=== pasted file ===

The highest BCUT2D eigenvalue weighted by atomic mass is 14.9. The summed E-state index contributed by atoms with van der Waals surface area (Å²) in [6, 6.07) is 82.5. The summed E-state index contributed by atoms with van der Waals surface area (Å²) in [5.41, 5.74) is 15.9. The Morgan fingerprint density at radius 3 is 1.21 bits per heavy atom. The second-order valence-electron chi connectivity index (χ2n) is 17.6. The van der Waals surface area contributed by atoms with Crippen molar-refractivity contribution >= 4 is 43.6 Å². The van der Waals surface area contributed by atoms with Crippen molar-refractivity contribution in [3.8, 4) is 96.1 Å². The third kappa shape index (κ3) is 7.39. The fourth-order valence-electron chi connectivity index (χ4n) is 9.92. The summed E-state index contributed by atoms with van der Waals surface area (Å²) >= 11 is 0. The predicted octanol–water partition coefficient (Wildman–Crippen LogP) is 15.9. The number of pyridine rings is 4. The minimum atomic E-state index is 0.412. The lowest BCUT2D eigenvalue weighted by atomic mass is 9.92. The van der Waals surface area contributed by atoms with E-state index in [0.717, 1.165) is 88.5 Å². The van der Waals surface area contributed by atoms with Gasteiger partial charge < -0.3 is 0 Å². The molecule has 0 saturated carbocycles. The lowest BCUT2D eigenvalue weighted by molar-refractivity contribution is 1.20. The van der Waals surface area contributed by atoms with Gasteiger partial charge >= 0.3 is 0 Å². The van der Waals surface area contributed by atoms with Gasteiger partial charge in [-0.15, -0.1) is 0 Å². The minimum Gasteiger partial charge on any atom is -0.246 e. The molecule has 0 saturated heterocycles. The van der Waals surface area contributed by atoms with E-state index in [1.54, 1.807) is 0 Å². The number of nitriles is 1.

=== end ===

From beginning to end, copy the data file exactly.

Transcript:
The highest BCUT2D eigenvalue weighted by atomic mass is 14.9. The summed E-state index contributed by atoms with van der Waals surface area (Å²) in [6, 6.07) is 82.5. The summed E-state index contributed by atoms with van der Waals surface area (Å²) in [5.41, 5.74) is 15.9. The Morgan fingerprint density at radius 3 is 1.21 bits per heavy atom. The second-order valence-electron chi connectivity index (χ2n) is 17.6. The van der Waals surface area contributed by atoms with Crippen molar-refractivity contribution >= 4 is 43.6 Å². The van der Waals surface area contributed by atoms with Crippen molar-refractivity contribution in [3.8, 4) is 96.1 Å². The third kappa shape index (κ3) is 7.39. The fourth-order valence-electron chi connectivity index (χ4n) is 9.92. The summed E-state index contributed by atoms with van der Waals surface area (Å²) >= 11 is 0. The predicted octanol–water partition coefficient (Wildman–Crippen LogP) is 15.9. The number of pyridine rings is 4. The minimum atomic E-state index is 0.412. The lowest BCUT2D eigenvalue weighted by atomic mass is 9.92. The van der Waals surface area contributed by atoms with E-state index in [0.717, 1.165) is 88.5 Å². The van der Waals surface area contributed by atoms with Gasteiger partial charge < -0.3 is 0 Å². The molecule has 0 saturated carbocycles. The lowest BCUT2D eigenvalue weighted by molar-refractivity contribution is 1.20. The van der Waals surface area contributed by atoms with Gasteiger partial charge >= 0.3 is 0 Å². The van der Waals surface area contributed by atoms with Gasteiger partial charge in [-0.15, -0.1) is 0 Å². The minimum Gasteiger partial charge on any atom is -0.246 e. The molecule has 0 saturated heterocycles. The van der Waals surface area contributed by atoms with E-state index in [1.54, 1.807) is 0 Å². The number of nitriles is 1.